There’s nothing like the peace of anchoring for the night in a quiet bay far from the busyness of a marina or a harbour and watching the sun go down. July in Brittany in a heatwave was the ideal time to explore some new places and leave the restaurant food and the hot showers till another day.
But first, dolphins. A large pod found us while we were still motoring south from Falmouth waiting for enough breeze to put the sails up.
The photo at the top of the page shows our first stop after crossing the Channel from Falmouth. We’d intended to anchor in a bay on the north side of the outer approach to Brest, the Avant Goulet (‘outer throat’). But when we shot out of the bottom of the Chenal du Four, we hit a fresh breeze from the east and changed plan to beat for shelter under the cliffs by Camaret sur Mer. The Anse de Bertheaume on the chart below was our original destination.
Lois left a fishing line down overnight but caught mostly starfish. A small fish died on her hook and the starfish spent the night scrambling over its caracass.
Then to Brest to have our passports stamped. Not on a Sunday, of course, but we went ashore anyway and demolished several crabs at the Crab and Hammer. It does what it says on the sign.
It’s not much more than 30 miles from Brest to Douarnenez but we were early for the Temps Fete festival so spent a night on the north side of Douarnenez Bay in the beautiful Anse Saint Nicolas.
In Douarnenez (pop. 14,000) for the first time in four years, I found unexpected tensions. A town council for many years run by leftists has been won by right-wingers. Fly posters complain that Douarnenezians are becoming an endangered species because of holiday rentals and the ‘Sardine Walk’ trail of story-boards appears to have been crudely edited. The last story board used to tell how Douarnenez was the ‘Red Town’, one of the first places to elect a Communist council in 1921 and celebrating a history of labour activism in the sardine factories. Now there’s just a patch of fresh asphalt where the story board used to stand. Luckily, someone has posted all the storyboards to Pinterest so here’s No. 17 in three languages.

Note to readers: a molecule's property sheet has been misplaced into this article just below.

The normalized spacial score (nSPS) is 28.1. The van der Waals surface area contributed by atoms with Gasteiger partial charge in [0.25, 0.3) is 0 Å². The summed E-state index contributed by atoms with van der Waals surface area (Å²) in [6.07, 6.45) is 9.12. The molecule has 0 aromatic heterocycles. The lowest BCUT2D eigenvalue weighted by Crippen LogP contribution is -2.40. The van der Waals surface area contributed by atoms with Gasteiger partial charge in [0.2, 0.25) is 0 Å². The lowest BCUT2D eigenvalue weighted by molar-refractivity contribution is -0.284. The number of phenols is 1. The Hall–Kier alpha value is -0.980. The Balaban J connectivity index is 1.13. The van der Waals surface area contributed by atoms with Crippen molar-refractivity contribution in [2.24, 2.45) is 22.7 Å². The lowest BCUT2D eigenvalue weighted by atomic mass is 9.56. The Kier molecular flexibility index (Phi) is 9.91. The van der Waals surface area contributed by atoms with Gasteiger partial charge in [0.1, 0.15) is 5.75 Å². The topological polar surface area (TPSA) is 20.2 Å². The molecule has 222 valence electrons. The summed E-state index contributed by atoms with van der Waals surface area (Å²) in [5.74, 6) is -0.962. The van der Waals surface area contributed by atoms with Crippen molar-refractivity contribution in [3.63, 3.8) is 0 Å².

Heading north again, we finally made it to the Anse de Berthaume. It’s pretty, but protected only from the north and full of mooring buoys.
We chose Roscoff on the north coast as the most convenient port to have our passports stamped out, but the town turned out to be a delight: fabulous stone-carved mediaeval merchants’ houses, an ‘Exotic Garden’ of semi-tropical plants, top-quality crepes and a free bus that linked marina, town and supermarket. The modern marina was efficient and we had only a five-minute walk to the ferry terminal to have our passports stamped.
Manoeuvering a 16-tonne traditional boat with offset propeller out of the marina took a multi-point turn and a mile out into the Channel, we realised that all the forwards and backwards action had broken the engine throttle cable off the engine control. It was fortunate this hadn’t happened when we were nudging between expensive boats. We could still operate the engine with Peter’s foot doing the job of the cable, though, so we pressed on across the channel.
Arriving in Plymouth, we anchored in Cawsand Bay and shipwright Graham, who lives in Cawsand, rowed aboard to join in studying the problem. He suggested a long piece of string to pull the throttle lever until we could replace the cable, and with that high-tech solution we berthed smoothly at home in Plymouth Yacht Haven.